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North Adams Bike Trail Hearing Repeats Past Debates
By Jack Guerino, iBerkshires Staff
03:59AM / Friday, November 30, 2018
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The heavily attended hearing at City Hall drew residents and city officials.


The red line shows the path crossing over a wetlands to the airport, paralleling the runway and exiting through Airport Road to Route 2. 
NORTH ADAMS, Mass. — Opponents and proponents of the planned Mohawk Bike Path in the West End held forth on Wednesday at a standing-room-only hearing at City Hall. 
 
Many of the arguments at the state Department of Transportation public hearing were repeats from past hearings during which abutters on Chenaille Terrace had asserted the bike path on city land would be detrimental to their neighborhood. 
 
Project manager David Shedd, Greenman-Pedersen Inc. transportation engineer Matthew Kearney, and other MassDOT representatives explained the project and took public comment.
 
"The plans are not complete, and we still have some design to go ... and the purpose of the hearing is to solicit your input regarding the project," Shedd said. "The plans are not yet complete, and we may not be able to answer all of your questions or respond to all of your concerns at this time."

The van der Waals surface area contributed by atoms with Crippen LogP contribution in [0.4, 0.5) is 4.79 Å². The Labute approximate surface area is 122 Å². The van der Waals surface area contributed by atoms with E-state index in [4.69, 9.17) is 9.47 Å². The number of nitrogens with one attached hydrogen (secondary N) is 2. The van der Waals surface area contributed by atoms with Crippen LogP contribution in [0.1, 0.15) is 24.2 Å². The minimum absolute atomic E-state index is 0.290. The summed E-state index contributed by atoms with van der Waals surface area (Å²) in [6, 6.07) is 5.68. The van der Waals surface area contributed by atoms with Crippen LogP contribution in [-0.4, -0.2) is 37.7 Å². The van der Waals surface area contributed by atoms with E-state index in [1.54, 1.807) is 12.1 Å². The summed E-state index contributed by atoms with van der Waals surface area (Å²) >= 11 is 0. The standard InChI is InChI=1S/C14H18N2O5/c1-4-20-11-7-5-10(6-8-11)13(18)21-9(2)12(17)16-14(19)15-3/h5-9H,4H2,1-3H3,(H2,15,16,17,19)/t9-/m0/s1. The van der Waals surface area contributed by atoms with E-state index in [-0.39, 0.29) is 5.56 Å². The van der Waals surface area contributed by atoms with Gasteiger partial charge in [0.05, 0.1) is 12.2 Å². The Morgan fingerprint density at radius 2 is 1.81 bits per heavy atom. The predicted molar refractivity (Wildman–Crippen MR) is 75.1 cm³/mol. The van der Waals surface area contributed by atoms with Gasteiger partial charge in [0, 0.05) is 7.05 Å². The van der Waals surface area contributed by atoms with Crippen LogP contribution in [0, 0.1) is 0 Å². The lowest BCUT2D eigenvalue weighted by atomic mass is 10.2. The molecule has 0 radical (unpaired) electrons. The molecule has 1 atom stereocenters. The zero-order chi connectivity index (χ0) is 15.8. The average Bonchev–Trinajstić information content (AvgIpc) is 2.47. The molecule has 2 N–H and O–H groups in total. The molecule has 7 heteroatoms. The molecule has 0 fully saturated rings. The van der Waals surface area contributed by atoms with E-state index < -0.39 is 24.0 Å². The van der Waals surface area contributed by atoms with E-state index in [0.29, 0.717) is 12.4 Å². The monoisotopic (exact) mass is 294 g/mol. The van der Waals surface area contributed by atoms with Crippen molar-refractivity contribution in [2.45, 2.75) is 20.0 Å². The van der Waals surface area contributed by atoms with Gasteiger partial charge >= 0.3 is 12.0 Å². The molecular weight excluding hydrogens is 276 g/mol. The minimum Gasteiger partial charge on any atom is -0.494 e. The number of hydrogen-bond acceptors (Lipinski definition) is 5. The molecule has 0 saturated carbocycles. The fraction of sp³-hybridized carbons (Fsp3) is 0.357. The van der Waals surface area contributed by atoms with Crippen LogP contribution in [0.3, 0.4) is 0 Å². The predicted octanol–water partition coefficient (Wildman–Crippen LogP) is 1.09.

Kearney gave an updated outline of the project and said this 1-mile segment of the proposed trail would begin in Williamstown at the former Spruces and follow Route 2 to Galvin Road, where it would cross the roadway and continue to Harriman-West Airport and eventually follow Airport Road back to Route 2.
 
Of this, 0.8 miles will be paved, 0.2 will be sidewalk and shared lanes, and 0.07 will be the boardwalk over the Paull Brook to the airport grounds. 
 
Where the path joins Route 2, there will be a 6-foot grass buffer between the path and traffic and where the path crosses the road there will be a HAWK, or High-Intensity Activated crossWalK, beacon.
 
Kearney said the light will only be activated when a path user hits the button. This will trigger a flashing yellow light that eventually turns solid yellow, then red. The light will blink red once the path user is finishing his or her crossing.
 
There will be two overlook areas, one at the former Spruces and one at the airport. He said these areas should draw people and keep them from stopping on the trail in residential areas.
 
"We want to make sure the places where people slow down and stop aren't right behind houses, so we are looking at an overlook area at the airport," he said.
 
Shedd said the North Adams branch is estimated to cost $3.2 million and is not yet funded. The funding should be available in fiscal 2020 and the project should land on the county's Transportation Improvement Plan. The Williamstown section that will run from Simonds Road to the Spruces is on the TIP for  2019. The North Adams section could go out to bid as early as October of next year once clearing the 75 percent and 100 percent design review processes.
 
What started off as a slow trickle of community speakers turned into a deluge of unsupportive abutters and interested residents supporting a bike trail in the community. The hearing stretched toward the three-hour mark.
 
One comment that came up frequently was optioning to move the path closer to the Hoosic River on the north side of the road and avoiding neighborhoods, Route 2, and crossing Route 2 altogether.